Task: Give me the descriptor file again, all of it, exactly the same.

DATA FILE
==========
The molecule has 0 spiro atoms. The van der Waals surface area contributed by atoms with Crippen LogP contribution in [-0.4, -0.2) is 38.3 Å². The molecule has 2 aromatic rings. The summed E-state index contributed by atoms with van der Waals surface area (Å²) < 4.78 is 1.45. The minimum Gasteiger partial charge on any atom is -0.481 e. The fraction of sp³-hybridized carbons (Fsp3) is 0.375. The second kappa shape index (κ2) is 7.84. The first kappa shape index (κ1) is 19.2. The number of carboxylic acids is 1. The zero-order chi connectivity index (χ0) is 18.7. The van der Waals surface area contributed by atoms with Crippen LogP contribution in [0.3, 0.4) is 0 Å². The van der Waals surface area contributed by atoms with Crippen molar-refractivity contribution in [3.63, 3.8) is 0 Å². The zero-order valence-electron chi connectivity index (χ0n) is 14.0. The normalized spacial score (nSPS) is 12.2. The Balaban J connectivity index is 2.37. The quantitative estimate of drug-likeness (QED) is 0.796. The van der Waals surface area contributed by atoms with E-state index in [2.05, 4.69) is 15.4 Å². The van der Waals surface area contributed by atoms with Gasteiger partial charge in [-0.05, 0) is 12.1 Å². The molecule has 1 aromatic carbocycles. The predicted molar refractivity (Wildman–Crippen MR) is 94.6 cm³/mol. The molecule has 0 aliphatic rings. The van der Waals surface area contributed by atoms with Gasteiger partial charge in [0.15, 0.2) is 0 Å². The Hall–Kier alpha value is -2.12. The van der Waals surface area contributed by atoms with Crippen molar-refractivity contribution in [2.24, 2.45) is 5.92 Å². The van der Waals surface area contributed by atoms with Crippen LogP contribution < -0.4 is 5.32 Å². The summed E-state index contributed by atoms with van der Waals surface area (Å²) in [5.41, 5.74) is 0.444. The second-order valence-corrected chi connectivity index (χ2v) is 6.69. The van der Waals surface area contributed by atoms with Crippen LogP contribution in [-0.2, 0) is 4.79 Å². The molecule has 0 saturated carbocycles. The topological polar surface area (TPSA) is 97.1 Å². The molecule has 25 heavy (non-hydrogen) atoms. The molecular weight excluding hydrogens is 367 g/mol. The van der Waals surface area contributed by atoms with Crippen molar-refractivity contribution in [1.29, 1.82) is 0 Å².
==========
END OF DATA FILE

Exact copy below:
The molecule has 0 spiro atoms. The van der Waals surface area contributed by atoms with Crippen LogP contribution in [-0.4, -0.2) is 38.3 Å². The molecule has 2 aromatic rings. The summed E-state index contributed by atoms with van der Waals surface area (Å²) < 4.78 is 1.45. The minimum Gasteiger partial charge on any atom is -0.481 e. The fraction of sp³-hybridized carbons (Fsp3) is 0.375. The second kappa shape index (κ2) is 7.84. The first kappa shape index (κ1) is 19.2. The number of carboxylic acids is 1. The zero-order chi connectivity index (χ0) is 18.7. The van der Waals surface area contributed by atoms with Crippen LogP contribution in [0.3, 0.4) is 0 Å². The van der Waals surface area contributed by atoms with Crippen molar-refractivity contribution in [3.63, 3.8) is 0 Å². The zero-order valence-electron chi connectivity index (χ0n) is 14.0. The normalized spacial score (nSPS) is 12.2. The Balaban J connectivity index is 2.37. The quantitative estimate of drug-likeness (QED) is 0.796. The van der Waals surface area contributed by atoms with E-state index in [2.05, 4.69) is 15.4 Å². The van der Waals surface area contributed by atoms with Gasteiger partial charge in [-0.05, 0) is 12.1 Å². The molecule has 1 aromatic carbocycles. The predicted molar refractivity (Wildman–Crippen MR) is 94.6 cm³/mol. The molecule has 0 aliphatic rings. The van der Waals surface area contributed by atoms with Gasteiger partial charge in [0.15, 0.2) is 0 Å². The Hall–Kier alpha value is -2.12. The van der Waals surface area contributed by atoms with Crippen molar-refractivity contribution in [2.24, 2.45) is 5.92 Å². The van der Waals surface area contributed by atoms with Crippen LogP contribution < -0.4 is 5.32 Å². The summed E-state index contributed by atoms with van der Waals surface area (Å²) in [5.41, 5.74) is 0.444. The second-order valence-corrected chi connectivity index (χ2v) is 6.69. The van der Waals surface area contributed by atoms with Crippen LogP contribution in [-0.2, 0) is 4.79 Å². The molecule has 0 saturated carbocycles. The topological polar surface area (TPSA) is 97.1 Å². The molecule has 25 heavy (non-hydrogen) atoms. The molecular weight excluding hydrogens is 367 g/mol. The van der Waals surface area contributed by atoms with Crippen molar-refractivity contribution in [1.29, 1.82) is 0 Å².